Part portrait of a political movement and part coming-of-age story, the documentary “Us Kids” follows several survivors of the 2018 Parkland school shooting — particularly Emma González, David Hogg, Cameron Kasky, Jaclyn Corin and Samantha Fuentes — as they evolve from what one calls “normal a-- kids doing normal a-- things” to leaders of a national gun reform youthquake. It’s not just Parkland either. As the March for Our Lives movement grows, it’s clear that reform can’t happen if it remains a local thing — or merely a periodic response to sporadic episodes of violence. Bria Smith, a teenager from Milwaukee concerned about kids of color who are being shot “every day,” as she puts it, is also featured. Among the most powerful scenes are ones in which the young activists engage, face to face, with gun rights protesters who show up at March for Our Lives events. Hogg is nothing like he’s “depicted on television,” one of the protesters tells him, almost admiringly. But change is incremental in this film (except as manifested in the burnout experienced by some of its subjects). “Us Kids” makes clear that gun reform, like growing up, will take time, patience and one other thing that may be the hardest of all to make happen: participation in democracy by more young people. As Hogg has tweeted, “If we vote we win.” Unrated. Contains crude language and mature thematic elements. Available at afisilver.afi.com and virtualavalon.org. 98 minutes.

— Michael O'Sullivan

Also streaming

Volatile David (Clayne Crawford) and his estranged wife, Niki (Sepideh Moafi), agree to see other people during a trial separation — an arrangement that’s better in theory than practice — in the Utah-set domestic drama “The Killing of Two Lovers.” Variety says: “Crawford’s dominating performance makes David no hick but a sensitive and accommodating man a bit intimidated by his admittedly ‘much smarter’ wife, flailing in his efforts to hold together a family unit he can’t go on without.” R. Available on various streaming platforms. Contains strong language. 92 minutes.

A man who’s hit rock-bottom (Finn Wittrock) meets and falls hard for a beautiful stranger (Zoë Chao) who may or may not be an NSA agent from the future in “Long Weekend.” IndieWire calls it a “sweet and glossy riff on the surprisingly robust subgenre of movie romances about sad people who fall in love with time travelers (they feel like the ones who got away before they’ve even left!).” R. Available on various streaming platforms. Contains strong language throughout. 94 minutes.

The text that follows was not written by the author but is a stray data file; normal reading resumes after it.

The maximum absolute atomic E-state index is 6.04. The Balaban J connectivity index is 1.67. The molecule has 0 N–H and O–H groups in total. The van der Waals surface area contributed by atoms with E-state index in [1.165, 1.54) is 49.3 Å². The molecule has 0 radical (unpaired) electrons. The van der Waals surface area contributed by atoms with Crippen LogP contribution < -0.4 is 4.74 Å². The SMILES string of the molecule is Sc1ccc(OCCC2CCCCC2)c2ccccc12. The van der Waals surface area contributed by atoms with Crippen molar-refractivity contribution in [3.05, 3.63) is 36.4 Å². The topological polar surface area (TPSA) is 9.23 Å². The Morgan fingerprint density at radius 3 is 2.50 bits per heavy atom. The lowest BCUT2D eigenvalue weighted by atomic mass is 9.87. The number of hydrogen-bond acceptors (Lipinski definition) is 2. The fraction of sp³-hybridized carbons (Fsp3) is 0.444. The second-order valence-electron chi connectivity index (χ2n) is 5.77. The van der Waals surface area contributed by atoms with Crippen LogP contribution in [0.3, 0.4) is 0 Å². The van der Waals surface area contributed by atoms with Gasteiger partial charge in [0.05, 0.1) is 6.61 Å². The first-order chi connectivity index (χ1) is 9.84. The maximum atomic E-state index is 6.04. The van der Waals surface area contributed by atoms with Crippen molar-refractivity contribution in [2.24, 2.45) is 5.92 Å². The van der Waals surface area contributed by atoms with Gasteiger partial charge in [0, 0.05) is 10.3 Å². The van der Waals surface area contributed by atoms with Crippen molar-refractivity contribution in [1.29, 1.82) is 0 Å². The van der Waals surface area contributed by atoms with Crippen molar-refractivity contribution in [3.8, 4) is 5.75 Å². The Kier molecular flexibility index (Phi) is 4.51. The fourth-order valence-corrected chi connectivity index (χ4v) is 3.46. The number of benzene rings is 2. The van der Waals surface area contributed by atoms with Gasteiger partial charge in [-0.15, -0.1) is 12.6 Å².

The documentary “Los Hermanos/The Brothers” tells the story of Cuban-born musicians Ilmar López-Gavilán, based in New York, and his brother Aldo López-Gavilán, who returned to live in Havana after studying in England. The film, directed by Marcia Jarmel and Ken Schneider, includes plentiful music, culminating in a reunion concert. According to Film Threat, “The soundtrack alone makes ‘Los Hermanos/The Brothers’ worth watching, but Jarmel and Schneider also show us how American exceptionalism and isolation are denying us the gifts of art that come from being an engaged participant in the world. Listening to Aldo and Ilmar López-Gavilán play may help us understand how much more important the blending of cultures is than any benefit of clinging to an outdated political ideology.” Unrated. Available at afisilver.afi.com. In English and Spanish with subtitles. 84 minutes.

More than 15 years in the making, the documentary “Punk the Capital: Building a Sound Movement” premiered in 2019 to a warm reception from D.C. music fans happy to have the story of punk rock in D.C. — or at least a chapter of it — told by those who were there in the heyday. The Washington Post’s Hau Chu wrote of the film: “Dating from the 1970s, the film’s footage captures the raucous spirit of the communion of limbs (and spittle) that once rattled around cramped houses and makeshift stages. That spirit is one of the hallmarks of Washington’s punk landscape that carries through to today: a D.I.Y. spirit of music-making that exists not because it’s fun or easy, but because doing it under anyone else’s rules would betray your principles.” Unrated. Available at afisilver.afi.com, virtualavalon.org and themiracletheater.com. 88 minutes.

There Is No Evil” is a drama by Mohammad Rasoulof, a dissident Iranian filmmaker who managed to make the movie despite a lifetime ban on directing, imposed by the Iranian government. The Hollywood Reporter writes: “His staunch opposition to the death penalty and to killing in general are urgently repeated in four unrelated stories, which broadcast the message that Iran’s authoritarian regime can be opposed and resisted, in spite of the powerful influence it exerts on people’s lives. Though the message comes across loud and clear, the four tales suffer from being narratively uneven, making the film’s 2½ -hour running time seem long indeed.” Unrated. Available at afisilver.afi.com. In Farsi and German with subtitles. 150 minutes.